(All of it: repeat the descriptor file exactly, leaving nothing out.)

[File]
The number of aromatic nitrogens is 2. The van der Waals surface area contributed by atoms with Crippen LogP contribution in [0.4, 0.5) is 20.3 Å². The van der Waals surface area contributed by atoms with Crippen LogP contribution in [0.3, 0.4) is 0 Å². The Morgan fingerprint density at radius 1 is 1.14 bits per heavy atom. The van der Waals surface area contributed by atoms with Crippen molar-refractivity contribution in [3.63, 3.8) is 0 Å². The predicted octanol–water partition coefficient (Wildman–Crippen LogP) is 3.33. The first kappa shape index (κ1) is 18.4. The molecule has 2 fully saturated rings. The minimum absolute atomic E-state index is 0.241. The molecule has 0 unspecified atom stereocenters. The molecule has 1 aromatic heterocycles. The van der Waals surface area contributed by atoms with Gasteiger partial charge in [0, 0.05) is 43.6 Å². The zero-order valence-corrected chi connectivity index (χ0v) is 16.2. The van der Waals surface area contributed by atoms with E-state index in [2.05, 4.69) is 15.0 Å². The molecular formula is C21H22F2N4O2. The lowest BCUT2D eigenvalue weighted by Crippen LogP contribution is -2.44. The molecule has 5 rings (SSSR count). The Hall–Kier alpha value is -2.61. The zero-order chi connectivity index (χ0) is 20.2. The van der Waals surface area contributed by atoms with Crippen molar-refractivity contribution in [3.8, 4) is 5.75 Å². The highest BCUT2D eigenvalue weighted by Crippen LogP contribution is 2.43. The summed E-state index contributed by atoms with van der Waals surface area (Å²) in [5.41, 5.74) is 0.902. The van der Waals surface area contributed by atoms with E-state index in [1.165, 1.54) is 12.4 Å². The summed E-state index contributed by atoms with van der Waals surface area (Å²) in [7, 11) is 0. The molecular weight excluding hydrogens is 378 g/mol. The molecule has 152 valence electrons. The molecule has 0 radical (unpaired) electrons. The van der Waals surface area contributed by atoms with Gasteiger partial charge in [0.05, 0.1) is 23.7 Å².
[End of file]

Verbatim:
The number of aromatic nitrogens is 2. The van der Waals surface area contributed by atoms with Crippen LogP contribution in [0.4, 0.5) is 20.3 Å². The van der Waals surface area contributed by atoms with Crippen LogP contribution in [0.3, 0.4) is 0 Å². The Morgan fingerprint density at radius 1 is 1.14 bits per heavy atom. The van der Waals surface area contributed by atoms with Crippen molar-refractivity contribution in [3.63, 3.8) is 0 Å². The predicted octanol–water partition coefficient (Wildman–Crippen LogP) is 3.33. The first kappa shape index (κ1) is 18.4. The molecule has 2 fully saturated rings. The minimum absolute atomic E-state index is 0.241. The molecule has 0 unspecified atom stereocenters. The molecule has 1 aromatic heterocycles. The van der Waals surface area contributed by atoms with Gasteiger partial charge in [0, 0.05) is 43.6 Å². The zero-order valence-corrected chi connectivity index (χ0v) is 16.2. The van der Waals surface area contributed by atoms with E-state index in [2.05, 4.69) is 15.0 Å². The molecular formula is C21H22F2N4O2. The lowest BCUT2D eigenvalue weighted by Crippen LogP contribution is -2.44. The molecule has 5 rings (SSSR count). The Hall–Kier alpha value is -2.61. The zero-order chi connectivity index (χ0) is 20.2. The van der Waals surface area contributed by atoms with Crippen molar-refractivity contribution in [3.8, 4) is 5.75 Å². The highest BCUT2D eigenvalue weighted by Crippen LogP contribution is 2.43. The summed E-state index contributed by atoms with van der Waals surface area (Å²) in [5.41, 5.74) is 0.902. The van der Waals surface area contributed by atoms with E-state index in [1.165, 1.54) is 12.4 Å². The summed E-state index contributed by atoms with van der Waals surface area (Å²) in [7, 11) is 0. The molecular weight excluding hydrogens is 378 g/mol. The molecule has 152 valence electrons. The molecule has 0 radical (unpaired) electrons. The van der Waals surface area contributed by atoms with Gasteiger partial charge in [0.05, 0.1) is 23.7 Å².